This report is the result of work carried out by the Centre for the Study of the Sciences and the Humanities at the University of Bergen, Norway. The work was commissioned by the European Commission’s Joint Research Centre at Ispra (Italy), and as such this report is the final deliverable of our Service Contract 257218 with the EC-JRC.
The history of science has a lot to offer to contemporary debates on research policy and on science in society. This is especially true when the history of science is not seen as independent from political, economic and cultural history. This calls for a historical sensitivity also for challenges, problems, conflicts and crises; and such a sensitivity appears to be timely in present-day Europe, where the word “crisis” is taking a predominant place on public and political scenes.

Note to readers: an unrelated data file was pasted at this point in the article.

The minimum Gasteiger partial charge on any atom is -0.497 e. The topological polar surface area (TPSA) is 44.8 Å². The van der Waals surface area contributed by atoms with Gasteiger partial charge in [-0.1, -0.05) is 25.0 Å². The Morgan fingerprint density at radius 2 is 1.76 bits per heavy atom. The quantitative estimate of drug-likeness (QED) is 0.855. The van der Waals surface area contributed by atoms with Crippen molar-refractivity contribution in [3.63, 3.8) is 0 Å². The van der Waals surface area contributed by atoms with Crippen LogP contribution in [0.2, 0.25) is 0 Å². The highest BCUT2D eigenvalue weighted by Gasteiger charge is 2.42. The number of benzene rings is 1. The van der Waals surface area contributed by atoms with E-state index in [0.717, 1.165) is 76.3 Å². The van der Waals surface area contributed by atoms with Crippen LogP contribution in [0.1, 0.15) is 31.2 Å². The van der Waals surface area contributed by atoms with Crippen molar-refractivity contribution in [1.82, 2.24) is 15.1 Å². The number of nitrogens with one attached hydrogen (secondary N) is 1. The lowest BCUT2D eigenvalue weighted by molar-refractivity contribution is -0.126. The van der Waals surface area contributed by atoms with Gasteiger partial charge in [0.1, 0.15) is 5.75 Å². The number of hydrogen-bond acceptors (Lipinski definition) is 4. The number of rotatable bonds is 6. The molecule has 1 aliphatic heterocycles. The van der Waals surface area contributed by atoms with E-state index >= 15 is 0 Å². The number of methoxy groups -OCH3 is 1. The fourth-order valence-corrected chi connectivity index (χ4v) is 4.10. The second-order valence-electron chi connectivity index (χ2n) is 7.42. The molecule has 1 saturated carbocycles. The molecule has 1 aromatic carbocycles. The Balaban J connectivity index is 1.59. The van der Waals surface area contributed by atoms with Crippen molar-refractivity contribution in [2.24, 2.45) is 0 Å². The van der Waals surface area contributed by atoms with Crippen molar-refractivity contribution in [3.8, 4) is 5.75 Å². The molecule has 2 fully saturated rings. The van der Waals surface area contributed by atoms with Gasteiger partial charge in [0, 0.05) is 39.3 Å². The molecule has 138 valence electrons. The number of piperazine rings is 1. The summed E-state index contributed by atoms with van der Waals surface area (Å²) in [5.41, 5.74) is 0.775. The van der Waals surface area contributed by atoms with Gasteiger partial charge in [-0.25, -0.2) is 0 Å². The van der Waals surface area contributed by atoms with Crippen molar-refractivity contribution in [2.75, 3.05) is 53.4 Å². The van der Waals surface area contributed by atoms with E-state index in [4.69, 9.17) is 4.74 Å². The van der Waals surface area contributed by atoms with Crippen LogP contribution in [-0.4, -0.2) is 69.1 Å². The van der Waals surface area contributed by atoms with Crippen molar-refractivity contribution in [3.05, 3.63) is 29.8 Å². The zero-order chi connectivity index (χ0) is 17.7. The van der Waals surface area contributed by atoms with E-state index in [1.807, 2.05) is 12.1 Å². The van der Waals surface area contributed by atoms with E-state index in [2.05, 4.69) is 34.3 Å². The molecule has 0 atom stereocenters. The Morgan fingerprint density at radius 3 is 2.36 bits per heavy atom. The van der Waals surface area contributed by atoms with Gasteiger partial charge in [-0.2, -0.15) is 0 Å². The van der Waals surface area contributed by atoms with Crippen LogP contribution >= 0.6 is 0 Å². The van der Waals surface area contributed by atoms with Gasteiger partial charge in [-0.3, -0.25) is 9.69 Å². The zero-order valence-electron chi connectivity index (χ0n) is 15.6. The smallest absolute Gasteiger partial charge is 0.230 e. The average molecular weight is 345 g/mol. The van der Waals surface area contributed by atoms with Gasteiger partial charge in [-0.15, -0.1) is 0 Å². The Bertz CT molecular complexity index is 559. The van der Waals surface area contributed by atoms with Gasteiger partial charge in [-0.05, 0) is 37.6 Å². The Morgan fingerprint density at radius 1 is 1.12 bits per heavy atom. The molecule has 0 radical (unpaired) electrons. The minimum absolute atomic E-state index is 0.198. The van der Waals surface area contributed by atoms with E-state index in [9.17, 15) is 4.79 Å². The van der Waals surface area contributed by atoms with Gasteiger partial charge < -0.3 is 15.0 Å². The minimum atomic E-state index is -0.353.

Having argued that the idea that scientific knowledge should determine or prescribe the course of action is in itself part of the 17th century solutions that contemporary society has inherited as part of the problem, the report suggests possible lines of action and reflection for the European Research Area focusing on European values including diversity and tolerance, universalism, democracy and public knowledge.
The report also discusses Grand Challenges and Deep Innovation, reassessing the present function of the ERA, and what policy indicators might be of use.